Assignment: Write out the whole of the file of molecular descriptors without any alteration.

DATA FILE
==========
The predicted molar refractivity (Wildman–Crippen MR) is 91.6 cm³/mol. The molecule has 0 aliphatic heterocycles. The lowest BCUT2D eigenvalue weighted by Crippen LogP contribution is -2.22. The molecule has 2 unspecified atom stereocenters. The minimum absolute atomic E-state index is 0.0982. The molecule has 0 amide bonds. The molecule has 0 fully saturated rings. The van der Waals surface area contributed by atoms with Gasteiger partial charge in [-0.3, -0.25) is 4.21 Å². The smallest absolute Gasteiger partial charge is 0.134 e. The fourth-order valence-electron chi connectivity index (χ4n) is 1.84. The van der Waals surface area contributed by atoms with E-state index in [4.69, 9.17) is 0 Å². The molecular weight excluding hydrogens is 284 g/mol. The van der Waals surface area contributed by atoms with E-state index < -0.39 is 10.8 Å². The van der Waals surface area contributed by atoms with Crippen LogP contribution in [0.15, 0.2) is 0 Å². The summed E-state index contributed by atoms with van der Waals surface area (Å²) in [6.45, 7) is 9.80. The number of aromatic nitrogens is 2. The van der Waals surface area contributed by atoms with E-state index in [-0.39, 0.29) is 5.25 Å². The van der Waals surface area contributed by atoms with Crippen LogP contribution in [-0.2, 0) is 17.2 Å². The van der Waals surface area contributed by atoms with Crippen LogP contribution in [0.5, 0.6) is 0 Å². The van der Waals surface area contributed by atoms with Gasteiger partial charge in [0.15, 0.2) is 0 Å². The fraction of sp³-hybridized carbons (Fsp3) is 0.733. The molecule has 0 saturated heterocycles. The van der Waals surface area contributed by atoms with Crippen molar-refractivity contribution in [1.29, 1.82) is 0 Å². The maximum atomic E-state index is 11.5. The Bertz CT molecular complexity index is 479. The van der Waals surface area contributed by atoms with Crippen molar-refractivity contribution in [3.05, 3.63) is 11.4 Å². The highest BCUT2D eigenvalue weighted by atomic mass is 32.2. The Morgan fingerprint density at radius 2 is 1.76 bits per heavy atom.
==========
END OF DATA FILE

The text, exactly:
The predicted molar refractivity (Wildman–Crippen MR) is 91.6 cm³/mol. The molecule has 0 aliphatic heterocycles. The lowest BCUT2D eigenvalue weighted by Crippen LogP contribution is -2.22. The molecule has 2 unspecified atom stereocenters. The minimum absolute atomic E-state index is 0.0982. The molecule has 0 amide bonds. The molecule has 0 fully saturated rings. The van der Waals surface area contributed by atoms with Gasteiger partial charge in [-0.3, -0.25) is 4.21 Å². The smallest absolute Gasteiger partial charge is 0.134 e. The fourth-order valence-electron chi connectivity index (χ4n) is 1.84. The van der Waals surface area contributed by atoms with E-state index in [4.69, 9.17) is 0 Å². The molecular weight excluding hydrogens is 284 g/mol. The van der Waals surface area contributed by atoms with E-state index < -0.39 is 10.8 Å². The van der Waals surface area contributed by atoms with Crippen LogP contribution in [0.15, 0.2) is 0 Å². The summed E-state index contributed by atoms with van der Waals surface area (Å²) in [6.45, 7) is 9.80. The number of aromatic nitrogens is 2. The van der Waals surface area contributed by atoms with E-state index in [-0.39, 0.29) is 5.25 Å². The van der Waals surface area contributed by atoms with Crippen LogP contribution in [-0.2, 0) is 17.2 Å². The van der Waals surface area contributed by atoms with Crippen LogP contribution in [0.5, 0.6) is 0 Å². The van der Waals surface area contributed by atoms with Gasteiger partial charge in [0.15, 0.2) is 0 Å². The fraction of sp³-hybridized carbons (Fsp3) is 0.733. The molecule has 0 saturated heterocycles. The van der Waals surface area contributed by atoms with Crippen molar-refractivity contribution in [1.29, 1.82) is 0 Å². The maximum atomic E-state index is 11.5. The Bertz CT molecular complexity index is 479. The van der Waals surface area contributed by atoms with Crippen molar-refractivity contribution in [3.05, 3.63) is 11.4 Å². The highest BCUT2D eigenvalue weighted by atomic mass is 32.2. The Morgan fingerprint density at radius 2 is 1.76 bits per heavy atom.